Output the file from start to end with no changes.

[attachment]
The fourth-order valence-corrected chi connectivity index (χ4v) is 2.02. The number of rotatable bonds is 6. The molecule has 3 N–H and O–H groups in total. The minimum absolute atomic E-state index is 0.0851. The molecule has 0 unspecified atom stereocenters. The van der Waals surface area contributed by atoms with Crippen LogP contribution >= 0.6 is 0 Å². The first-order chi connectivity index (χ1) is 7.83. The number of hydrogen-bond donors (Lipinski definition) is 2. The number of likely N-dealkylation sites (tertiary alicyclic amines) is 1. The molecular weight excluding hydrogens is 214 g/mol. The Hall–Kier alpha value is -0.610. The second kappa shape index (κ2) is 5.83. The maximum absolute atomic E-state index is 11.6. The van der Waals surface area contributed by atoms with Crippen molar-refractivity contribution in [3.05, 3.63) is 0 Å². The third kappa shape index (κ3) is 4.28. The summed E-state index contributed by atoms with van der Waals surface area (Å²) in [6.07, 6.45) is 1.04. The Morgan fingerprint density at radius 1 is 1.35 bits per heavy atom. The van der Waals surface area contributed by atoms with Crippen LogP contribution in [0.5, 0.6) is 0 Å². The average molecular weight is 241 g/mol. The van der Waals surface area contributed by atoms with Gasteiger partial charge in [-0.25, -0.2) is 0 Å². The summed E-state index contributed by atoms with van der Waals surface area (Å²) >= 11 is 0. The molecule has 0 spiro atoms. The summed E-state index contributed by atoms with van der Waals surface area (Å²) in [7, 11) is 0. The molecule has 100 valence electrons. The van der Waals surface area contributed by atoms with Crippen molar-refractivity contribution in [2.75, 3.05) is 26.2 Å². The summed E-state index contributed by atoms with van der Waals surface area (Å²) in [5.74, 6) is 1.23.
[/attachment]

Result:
The fourth-order valence-corrected chi connectivity index (χ4v) is 2.02. The number of rotatable bonds is 6. The molecule has 3 N–H and O–H groups in total. The minimum absolute atomic E-state index is 0.0851. The molecule has 0 unspecified atom stereocenters. The van der Waals surface area contributed by atoms with Crippen LogP contribution >= 0.6 is 0 Å². The first-order chi connectivity index (χ1) is 7.83. The number of hydrogen-bond donors (Lipinski definition) is 2. The number of likely N-dealkylation sites (tertiary alicyclic amines) is 1. The molecular weight excluding hydrogens is 214 g/mol. The Hall–Kier alpha value is -0.610. The second kappa shape index (κ2) is 5.83. The maximum absolute atomic E-state index is 11.6. The van der Waals surface area contributed by atoms with Crippen molar-refractivity contribution in [3.05, 3.63) is 0 Å². The third kappa shape index (κ3) is 4.28. The summed E-state index contributed by atoms with van der Waals surface area (Å²) in [6.07, 6.45) is 1.04. The Morgan fingerprint density at radius 1 is 1.35 bits per heavy atom. The van der Waals surface area contributed by atoms with Crippen LogP contribution in [0.5, 0.6) is 0 Å². The average molecular weight is 241 g/mol. The van der Waals surface area contributed by atoms with Gasteiger partial charge in [-0.25, -0.2) is 0 Å². The summed E-state index contributed by atoms with van der Waals surface area (Å²) >= 11 is 0. The molecule has 0 spiro atoms. The summed E-state index contributed by atoms with van der Waals surface area (Å²) in [7, 11) is 0. The molecule has 100 valence electrons. The van der Waals surface area contributed by atoms with Crippen molar-refractivity contribution in [2.75, 3.05) is 26.2 Å². The summed E-state index contributed by atoms with van der Waals surface area (Å²) in [5.74, 6) is 1.23.